Visual Studio provides lots of code and markup editors within the IDE. Each language has a dedicated editor that provides a rich coding experience. Walt shows how the IDE determines with editor to load for a code file. Learn how to work with alternate editors and how to map to custom file extensions.
- There are dozens of code editors…available in Visual Studio.…Each code language and markup language…has a dedicated editor.…This way each editor knows…which keywords are part of the language…and can look up the rules…for how to format the fonts and colors for the text.…It can also find a list of auto-completion words…and other code helper tools,…which help you write your code faster and easier.…The code helper tools are collectively…known as IntelliSense.…Also the editor can analyze your written document…to see if you have any markup or syntax errors.…
Obviously there must be a way for Visual Studio…to determine which editor to load…for any given text file.…Let's see how that works.…I have a number of text files inside this project.…You can see them.…They have the txt extension on them.…There's also a text file here…that has a cs extension on it,…which stands for C Sharp.…When I open this file,…I'll double click on it,…you can see that the plain text…has been transformed into colorized texts.…For instance, on line eight,…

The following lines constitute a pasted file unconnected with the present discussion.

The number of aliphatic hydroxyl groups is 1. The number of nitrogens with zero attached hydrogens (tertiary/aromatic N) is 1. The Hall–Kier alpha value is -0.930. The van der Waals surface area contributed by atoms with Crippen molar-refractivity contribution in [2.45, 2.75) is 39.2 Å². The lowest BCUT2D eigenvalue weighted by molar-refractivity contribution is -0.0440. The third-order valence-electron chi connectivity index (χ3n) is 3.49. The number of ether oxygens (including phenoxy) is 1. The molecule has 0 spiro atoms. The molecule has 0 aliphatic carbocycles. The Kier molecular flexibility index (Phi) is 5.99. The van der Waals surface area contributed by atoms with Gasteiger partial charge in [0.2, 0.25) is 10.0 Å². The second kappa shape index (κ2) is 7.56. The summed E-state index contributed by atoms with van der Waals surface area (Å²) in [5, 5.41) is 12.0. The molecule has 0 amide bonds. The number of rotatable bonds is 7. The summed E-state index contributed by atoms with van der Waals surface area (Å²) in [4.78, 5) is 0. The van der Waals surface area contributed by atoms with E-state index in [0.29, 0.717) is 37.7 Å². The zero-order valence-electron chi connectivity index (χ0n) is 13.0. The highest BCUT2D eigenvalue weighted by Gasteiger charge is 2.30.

- Exploring the code editor window and default settings
- Commenting code
- Using hover tips and IntelliSense
- Tracking changes
- Refactoring code
- Formatting and arranging code
- Navigating and inspecting code
- Using the Task List
- Working with snippets and smart tags
Skill Level Beginner
ASP.NET MVC 5 Essential Trainingwith Michael Sullivan3h 40m Intermediate
1. Work with Code Editors
2. Format Your Code
3. Navigate and Inspect Code
4. Tools for Enhancing Your Coding Sessions
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